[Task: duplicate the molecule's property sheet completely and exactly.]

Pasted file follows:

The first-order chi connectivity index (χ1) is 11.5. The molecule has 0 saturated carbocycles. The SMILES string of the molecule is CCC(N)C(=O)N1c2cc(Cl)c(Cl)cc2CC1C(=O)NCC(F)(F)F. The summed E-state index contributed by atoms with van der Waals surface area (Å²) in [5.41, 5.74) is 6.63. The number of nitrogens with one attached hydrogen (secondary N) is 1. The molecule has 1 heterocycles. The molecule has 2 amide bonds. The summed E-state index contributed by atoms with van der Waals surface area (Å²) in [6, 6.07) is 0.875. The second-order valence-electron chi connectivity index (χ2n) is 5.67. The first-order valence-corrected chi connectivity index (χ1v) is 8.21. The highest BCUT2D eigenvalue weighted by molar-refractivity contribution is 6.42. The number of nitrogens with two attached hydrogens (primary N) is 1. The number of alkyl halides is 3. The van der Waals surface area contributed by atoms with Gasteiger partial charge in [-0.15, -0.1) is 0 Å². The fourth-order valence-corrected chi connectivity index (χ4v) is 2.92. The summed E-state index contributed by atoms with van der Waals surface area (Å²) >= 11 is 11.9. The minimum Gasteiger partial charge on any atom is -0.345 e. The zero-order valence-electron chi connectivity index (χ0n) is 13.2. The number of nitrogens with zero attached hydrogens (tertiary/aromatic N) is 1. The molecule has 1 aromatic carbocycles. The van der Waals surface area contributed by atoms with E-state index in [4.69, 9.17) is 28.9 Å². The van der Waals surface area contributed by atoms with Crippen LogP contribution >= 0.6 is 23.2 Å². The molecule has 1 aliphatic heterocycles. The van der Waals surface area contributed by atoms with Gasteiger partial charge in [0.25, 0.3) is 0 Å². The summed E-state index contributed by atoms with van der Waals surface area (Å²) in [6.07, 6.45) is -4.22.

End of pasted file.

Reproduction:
The first-order chi connectivity index (χ1) is 11.5. The molecule has 0 saturated carbocycles. The SMILES string of the molecule is CCC(N)C(=O)N1c2cc(Cl)c(Cl)cc2CC1C(=O)NCC(F)(F)F. The summed E-state index contributed by atoms with van der Waals surface area (Å²) in [5.41, 5.74) is 6.63. The number of nitrogens with one attached hydrogen (secondary N) is 1. The molecule has 1 heterocycles. The molecule has 2 amide bonds. The summed E-state index contributed by atoms with van der Waals surface area (Å²) in [6, 6.07) is 0.875. The second-order valence-electron chi connectivity index (χ2n) is 5.67. The first-order valence-corrected chi connectivity index (χ1v) is 8.21. The highest BCUT2D eigenvalue weighted by molar-refractivity contribution is 6.42. The number of nitrogens with two attached hydrogens (primary N) is 1. The number of alkyl halides is 3. The van der Waals surface area contributed by atoms with Gasteiger partial charge in [-0.15, -0.1) is 0 Å². The fourth-order valence-corrected chi connectivity index (χ4v) is 2.92. The summed E-state index contributed by atoms with van der Waals surface area (Å²) >= 11 is 11.9. The minimum Gasteiger partial charge on any atom is -0.345 e. The zero-order valence-electron chi connectivity index (χ0n) is 13.2. The number of nitrogens with zero attached hydrogens (tertiary/aromatic N) is 1. The molecule has 1 aromatic carbocycles. The van der Waals surface area contributed by atoms with E-state index in [4.69, 9.17) is 28.9 Å². The van der Waals surface area contributed by atoms with Crippen LogP contribution >= 0.6 is 23.2 Å². The molecule has 1 aliphatic heterocycles. The van der Waals surface area contributed by atoms with Gasteiger partial charge in [0.25, 0.3) is 0 Å². The summed E-state index contributed by atoms with van der Waals surface area (Å²) in [6.07, 6.45) is -4.22.